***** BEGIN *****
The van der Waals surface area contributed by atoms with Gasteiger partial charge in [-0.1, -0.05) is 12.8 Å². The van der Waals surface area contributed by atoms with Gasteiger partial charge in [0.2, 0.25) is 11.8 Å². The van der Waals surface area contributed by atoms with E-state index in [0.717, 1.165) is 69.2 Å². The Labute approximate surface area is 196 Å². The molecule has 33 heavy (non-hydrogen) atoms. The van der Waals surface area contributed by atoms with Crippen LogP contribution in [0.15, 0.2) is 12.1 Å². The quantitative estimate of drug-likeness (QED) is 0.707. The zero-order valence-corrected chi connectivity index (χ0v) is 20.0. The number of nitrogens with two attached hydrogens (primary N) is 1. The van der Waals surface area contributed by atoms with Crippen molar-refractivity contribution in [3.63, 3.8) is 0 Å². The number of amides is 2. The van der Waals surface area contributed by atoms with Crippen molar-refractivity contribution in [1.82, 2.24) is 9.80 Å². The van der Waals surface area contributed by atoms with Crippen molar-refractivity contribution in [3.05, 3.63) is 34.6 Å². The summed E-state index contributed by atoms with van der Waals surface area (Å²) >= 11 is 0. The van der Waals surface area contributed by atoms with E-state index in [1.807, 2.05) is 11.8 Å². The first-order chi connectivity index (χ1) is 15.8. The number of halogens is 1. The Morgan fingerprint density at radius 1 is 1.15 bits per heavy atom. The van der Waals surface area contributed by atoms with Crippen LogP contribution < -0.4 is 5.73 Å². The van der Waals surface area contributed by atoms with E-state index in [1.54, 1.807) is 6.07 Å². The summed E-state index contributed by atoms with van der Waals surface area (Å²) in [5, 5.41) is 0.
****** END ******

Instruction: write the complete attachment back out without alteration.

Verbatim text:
The van der Waals surface area contributed by atoms with Gasteiger partial charge in [-0.1, -0.05) is 12.8 Å². The van der Waals surface area contributed by atoms with Gasteiger partial charge in [0.2, 0.25) is 11.8 Å². The van der Waals surface area contributed by atoms with E-state index in [0.717, 1.165) is 69.2 Å². The Labute approximate surface area is 196 Å². The molecule has 33 heavy (non-hydrogen) atoms. The van der Waals surface area contributed by atoms with Crippen LogP contribution in [0.15, 0.2) is 12.1 Å². The quantitative estimate of drug-likeness (QED) is 0.707. The zero-order valence-corrected chi connectivity index (χ0v) is 20.0. The number of nitrogens with two attached hydrogens (primary N) is 1. The van der Waals surface area contributed by atoms with Crippen molar-refractivity contribution in [3.63, 3.8) is 0 Å². The number of amides is 2. The van der Waals surface area contributed by atoms with Crippen molar-refractivity contribution in [1.82, 2.24) is 9.80 Å². The van der Waals surface area contributed by atoms with Crippen molar-refractivity contribution in [3.05, 3.63) is 34.6 Å². The summed E-state index contributed by atoms with van der Waals surface area (Å²) >= 11 is 0. The van der Waals surface area contributed by atoms with E-state index in [1.807, 2.05) is 11.8 Å². The first-order chi connectivity index (χ1) is 15.8. The number of halogens is 1. The Morgan fingerprint density at radius 1 is 1.15 bits per heavy atom. The van der Waals surface area contributed by atoms with Crippen LogP contribution < -0.4 is 5.73 Å². The van der Waals surface area contributed by atoms with E-state index in [1.54, 1.807) is 6.07 Å². The summed E-state index contributed by atoms with van der Waals surface area (Å²) in [5, 5.41) is 0.